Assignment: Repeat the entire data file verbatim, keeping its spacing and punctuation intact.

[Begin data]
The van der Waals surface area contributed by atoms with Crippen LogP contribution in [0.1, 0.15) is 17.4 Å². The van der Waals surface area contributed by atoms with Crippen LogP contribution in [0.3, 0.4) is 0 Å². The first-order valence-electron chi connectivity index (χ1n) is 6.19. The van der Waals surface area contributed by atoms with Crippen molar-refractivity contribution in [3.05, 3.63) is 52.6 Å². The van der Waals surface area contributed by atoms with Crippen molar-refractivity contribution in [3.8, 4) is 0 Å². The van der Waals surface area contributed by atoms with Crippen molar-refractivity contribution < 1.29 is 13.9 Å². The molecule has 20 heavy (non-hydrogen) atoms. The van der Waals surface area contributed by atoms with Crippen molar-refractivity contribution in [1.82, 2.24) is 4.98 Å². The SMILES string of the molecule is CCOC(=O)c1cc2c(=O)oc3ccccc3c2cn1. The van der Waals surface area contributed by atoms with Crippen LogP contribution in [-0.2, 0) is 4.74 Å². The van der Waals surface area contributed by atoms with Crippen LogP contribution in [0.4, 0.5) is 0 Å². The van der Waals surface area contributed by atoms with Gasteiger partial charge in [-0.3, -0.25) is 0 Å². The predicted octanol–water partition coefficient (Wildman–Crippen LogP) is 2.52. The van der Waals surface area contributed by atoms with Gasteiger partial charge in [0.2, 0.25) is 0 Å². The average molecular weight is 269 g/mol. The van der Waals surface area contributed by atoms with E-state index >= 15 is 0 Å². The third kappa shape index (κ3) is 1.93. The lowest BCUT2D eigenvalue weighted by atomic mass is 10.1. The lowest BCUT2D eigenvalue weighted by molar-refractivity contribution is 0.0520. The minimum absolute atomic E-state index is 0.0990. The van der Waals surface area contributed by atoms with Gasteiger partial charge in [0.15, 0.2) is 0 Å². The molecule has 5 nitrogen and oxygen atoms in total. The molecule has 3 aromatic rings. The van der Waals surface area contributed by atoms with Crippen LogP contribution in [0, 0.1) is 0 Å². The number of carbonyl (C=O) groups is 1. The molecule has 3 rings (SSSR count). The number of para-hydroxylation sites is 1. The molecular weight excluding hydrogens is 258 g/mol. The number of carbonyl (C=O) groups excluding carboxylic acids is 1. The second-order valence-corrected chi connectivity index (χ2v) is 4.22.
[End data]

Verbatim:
The van der Waals surface area contributed by atoms with Crippen LogP contribution in [0.1, 0.15) is 17.4 Å². The van der Waals surface area contributed by atoms with Crippen LogP contribution in [0.3, 0.4) is 0 Å². The first-order valence-electron chi connectivity index (χ1n) is 6.19. The van der Waals surface area contributed by atoms with Crippen molar-refractivity contribution in [3.05, 3.63) is 52.6 Å². The van der Waals surface area contributed by atoms with Crippen molar-refractivity contribution in [3.8, 4) is 0 Å². The van der Waals surface area contributed by atoms with Crippen molar-refractivity contribution < 1.29 is 13.9 Å². The molecule has 20 heavy (non-hydrogen) atoms. The van der Waals surface area contributed by atoms with Crippen molar-refractivity contribution in [1.82, 2.24) is 4.98 Å². The SMILES string of the molecule is CCOC(=O)c1cc2c(=O)oc3ccccc3c2cn1. The van der Waals surface area contributed by atoms with Crippen LogP contribution in [-0.2, 0) is 4.74 Å². The van der Waals surface area contributed by atoms with Crippen LogP contribution in [0.4, 0.5) is 0 Å². The van der Waals surface area contributed by atoms with Gasteiger partial charge in [-0.3, -0.25) is 0 Å². The predicted octanol–water partition coefficient (Wildman–Crippen LogP) is 2.52. The van der Waals surface area contributed by atoms with Gasteiger partial charge in [0.2, 0.25) is 0 Å². The average molecular weight is 269 g/mol. The van der Waals surface area contributed by atoms with E-state index >= 15 is 0 Å². The third kappa shape index (κ3) is 1.93. The lowest BCUT2D eigenvalue weighted by atomic mass is 10.1. The lowest BCUT2D eigenvalue weighted by molar-refractivity contribution is 0.0520. The minimum absolute atomic E-state index is 0.0990. The van der Waals surface area contributed by atoms with Gasteiger partial charge in [0.15, 0.2) is 0 Å². The molecule has 5 nitrogen and oxygen atoms in total. The molecule has 3 aromatic rings. The van der Waals surface area contributed by atoms with Crippen LogP contribution in [0, 0.1) is 0 Å². The number of carbonyl (C=O) groups is 1. The molecule has 3 rings (SSSR count). The number of para-hydroxylation sites is 1. The molecular weight excluding hydrogens is 258 g/mol. The number of carbonyl (C=O) groups excluding carboxylic acids is 1. The second-order valence-corrected chi connectivity index (χ2v) is 4.22.